How Much Does a Home EV Charger Really Cost?

Buying an electric vehicle is just the beginning. Drivers also need to figure out how to charge their new cars.

Parent and child in garage next to plugged-in electric vehicleAdobe Stock


Charging your electric vehicle in the peace and convenience of your own home might sound easy and ideal. But the reality of home charging can be more complex — and more expensive — than simply plugging an extension cord into your new car.

If you live in an older house, for example, you might discover only after buying an electric car that your garage outlet doesn't supply enough voltage and/or current.

For some EV shoppers, the true cost of charging an EV at home could be higher than they expected.

Types of Home EV Chargers

Not all EV chargers are made equal, and not all will get you a full tank of juice (so to speak) in time for the morning commute.

  • Level 1 charging can typically bring an EV battery to 80% in about 40 to 50 hours. These chargers often come included with an EV purchase, and require only a common household 120-volt outlet to work.
  • Level 2 charging setups require having a 240-volt circuit. They can charge a battery electric vehicle to 80% in four to 10 hours and a plug-in hybrid in one to two hours.
  • Level 3 — also called direct current fast charging — chargers are usually found in public charging stations, such as Tesla's Supercharger locations, and are used often in commercial applications.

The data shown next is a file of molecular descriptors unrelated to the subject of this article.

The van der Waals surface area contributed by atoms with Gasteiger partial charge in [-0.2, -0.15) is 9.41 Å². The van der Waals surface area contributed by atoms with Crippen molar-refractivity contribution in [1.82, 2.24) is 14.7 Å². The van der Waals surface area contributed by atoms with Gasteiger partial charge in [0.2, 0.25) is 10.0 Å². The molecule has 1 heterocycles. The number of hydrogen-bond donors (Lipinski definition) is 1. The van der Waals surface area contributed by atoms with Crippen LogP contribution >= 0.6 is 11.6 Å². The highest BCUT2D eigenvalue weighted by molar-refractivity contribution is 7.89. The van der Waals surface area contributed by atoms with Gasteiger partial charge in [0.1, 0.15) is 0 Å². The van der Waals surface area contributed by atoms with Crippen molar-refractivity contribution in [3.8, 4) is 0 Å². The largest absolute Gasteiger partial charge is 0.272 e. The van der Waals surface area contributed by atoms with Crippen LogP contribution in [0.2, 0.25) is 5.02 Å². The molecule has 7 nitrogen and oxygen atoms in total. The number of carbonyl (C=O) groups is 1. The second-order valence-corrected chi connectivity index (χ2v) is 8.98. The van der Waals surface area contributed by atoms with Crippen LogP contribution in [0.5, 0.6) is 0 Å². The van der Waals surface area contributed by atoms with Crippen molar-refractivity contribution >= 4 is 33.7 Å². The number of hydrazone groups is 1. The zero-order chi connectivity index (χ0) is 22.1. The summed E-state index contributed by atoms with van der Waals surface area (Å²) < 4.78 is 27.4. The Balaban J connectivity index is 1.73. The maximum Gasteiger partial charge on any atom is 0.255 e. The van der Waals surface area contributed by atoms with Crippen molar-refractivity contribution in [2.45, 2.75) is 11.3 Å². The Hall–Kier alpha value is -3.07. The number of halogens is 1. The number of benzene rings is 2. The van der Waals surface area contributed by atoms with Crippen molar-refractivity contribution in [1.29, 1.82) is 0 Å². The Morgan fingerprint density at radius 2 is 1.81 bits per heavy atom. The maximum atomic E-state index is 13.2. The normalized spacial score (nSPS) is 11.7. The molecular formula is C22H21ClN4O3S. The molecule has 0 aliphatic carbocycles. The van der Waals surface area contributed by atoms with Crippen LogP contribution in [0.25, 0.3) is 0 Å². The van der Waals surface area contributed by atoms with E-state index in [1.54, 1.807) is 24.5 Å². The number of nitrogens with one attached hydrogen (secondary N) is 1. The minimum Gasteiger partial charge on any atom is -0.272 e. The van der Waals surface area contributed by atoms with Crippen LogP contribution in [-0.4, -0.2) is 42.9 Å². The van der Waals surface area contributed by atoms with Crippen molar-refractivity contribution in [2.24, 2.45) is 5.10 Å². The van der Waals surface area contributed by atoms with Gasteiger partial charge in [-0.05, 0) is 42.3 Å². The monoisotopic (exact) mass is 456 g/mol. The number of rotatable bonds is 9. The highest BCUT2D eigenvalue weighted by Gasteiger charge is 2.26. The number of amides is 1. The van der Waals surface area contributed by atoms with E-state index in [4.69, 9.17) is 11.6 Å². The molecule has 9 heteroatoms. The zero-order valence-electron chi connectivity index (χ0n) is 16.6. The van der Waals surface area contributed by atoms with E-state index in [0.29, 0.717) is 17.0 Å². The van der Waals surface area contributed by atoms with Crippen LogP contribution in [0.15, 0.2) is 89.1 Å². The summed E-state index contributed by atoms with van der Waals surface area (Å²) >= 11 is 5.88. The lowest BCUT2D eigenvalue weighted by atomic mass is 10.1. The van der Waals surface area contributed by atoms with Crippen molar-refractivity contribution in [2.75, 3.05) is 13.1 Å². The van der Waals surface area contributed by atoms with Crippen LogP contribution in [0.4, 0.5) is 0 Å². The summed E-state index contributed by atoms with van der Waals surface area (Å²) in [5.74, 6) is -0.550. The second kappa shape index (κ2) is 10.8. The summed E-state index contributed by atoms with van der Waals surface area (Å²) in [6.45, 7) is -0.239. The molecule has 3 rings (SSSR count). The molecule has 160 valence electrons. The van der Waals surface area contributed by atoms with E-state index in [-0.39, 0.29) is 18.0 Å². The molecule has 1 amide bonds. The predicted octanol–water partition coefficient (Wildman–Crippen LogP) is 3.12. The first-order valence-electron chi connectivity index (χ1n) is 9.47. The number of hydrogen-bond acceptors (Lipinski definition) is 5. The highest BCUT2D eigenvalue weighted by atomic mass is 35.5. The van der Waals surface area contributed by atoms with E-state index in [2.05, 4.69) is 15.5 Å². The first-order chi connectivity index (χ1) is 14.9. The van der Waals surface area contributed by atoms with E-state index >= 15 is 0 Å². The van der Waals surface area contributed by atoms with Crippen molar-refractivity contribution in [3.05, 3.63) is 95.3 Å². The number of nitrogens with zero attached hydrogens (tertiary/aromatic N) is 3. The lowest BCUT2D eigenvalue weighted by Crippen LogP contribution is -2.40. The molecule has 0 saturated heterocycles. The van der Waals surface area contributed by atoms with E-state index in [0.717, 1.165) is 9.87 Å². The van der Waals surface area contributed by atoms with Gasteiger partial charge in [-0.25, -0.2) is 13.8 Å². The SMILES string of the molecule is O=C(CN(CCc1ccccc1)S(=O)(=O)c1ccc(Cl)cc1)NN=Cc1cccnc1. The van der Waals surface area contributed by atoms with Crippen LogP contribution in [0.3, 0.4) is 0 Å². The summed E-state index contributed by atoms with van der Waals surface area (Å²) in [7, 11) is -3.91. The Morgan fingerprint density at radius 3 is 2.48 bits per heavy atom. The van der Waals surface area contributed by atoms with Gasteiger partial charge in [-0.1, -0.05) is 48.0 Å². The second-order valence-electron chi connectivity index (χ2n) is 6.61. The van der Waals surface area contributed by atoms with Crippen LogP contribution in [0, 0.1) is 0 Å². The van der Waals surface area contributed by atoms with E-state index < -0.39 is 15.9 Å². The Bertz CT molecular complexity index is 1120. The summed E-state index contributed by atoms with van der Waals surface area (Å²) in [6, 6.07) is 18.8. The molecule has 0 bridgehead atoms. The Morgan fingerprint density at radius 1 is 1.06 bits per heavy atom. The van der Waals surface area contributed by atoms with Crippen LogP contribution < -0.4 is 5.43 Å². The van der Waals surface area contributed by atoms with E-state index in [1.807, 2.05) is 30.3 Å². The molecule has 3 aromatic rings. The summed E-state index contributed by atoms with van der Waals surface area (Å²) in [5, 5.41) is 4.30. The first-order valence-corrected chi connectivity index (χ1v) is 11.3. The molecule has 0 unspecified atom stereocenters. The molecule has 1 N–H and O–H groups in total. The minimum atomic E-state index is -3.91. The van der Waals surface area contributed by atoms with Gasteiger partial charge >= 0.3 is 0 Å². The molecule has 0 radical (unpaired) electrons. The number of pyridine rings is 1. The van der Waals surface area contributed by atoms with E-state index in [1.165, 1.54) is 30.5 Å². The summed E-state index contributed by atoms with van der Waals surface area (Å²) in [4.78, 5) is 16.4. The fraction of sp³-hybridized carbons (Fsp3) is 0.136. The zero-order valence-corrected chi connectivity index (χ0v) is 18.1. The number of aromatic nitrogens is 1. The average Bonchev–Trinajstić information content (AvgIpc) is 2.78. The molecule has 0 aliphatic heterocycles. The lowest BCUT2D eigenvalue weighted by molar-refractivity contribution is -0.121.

Charging stations and cables also come in a variety of standards, depending on plug type. Because these plugs are not interchangeable, it can be important to make sure your home charger has the correct one.

Costs of Home Charging Stations

Within each level of charging, there's generally a range of prices for home equipment. There can also be differences in installation costs.

  • Level 1 charging cables often come with new EVs, but they can also be purchased separately if you want a spare. The equipment for Level 1 chargers typically costs about $300 to about $600. You should also look into the labor costs for installation, which can cost $1,000 or more.
  • Level 2 charging stations usually need to be purchased separately, though some automakers might provide rebates for purchase and installation. Level 2 charging equipment ordinarily runs about $500 to $700, although some of it can be more expensive.
  • Level 3 chargers can cost tens of thousands of dollars for the equipment alone. Installed, Level 3 chargers generally cost about $12,000 to $45,000.

Less Obvious Costs of Home Charging Stations

While many modern homes can support Level 1 charging without much in the way of renovation, not every EV owner is so lucky. Older homes may not have updated electrical setups that will work with a Level 1 charger. Some hidden costs of installing at-home EV chargers might include:

  • Updating your house's electrical capabilities for a Level 1 charger. Although Level 1 chargers will work with standard 120-volt household plugs, some older homes could be wired for 15-amp or lower circuits. Additionally, if the plug is too far from the distribution box, it may lose too much current and need to be updated with higher-gauge wiring.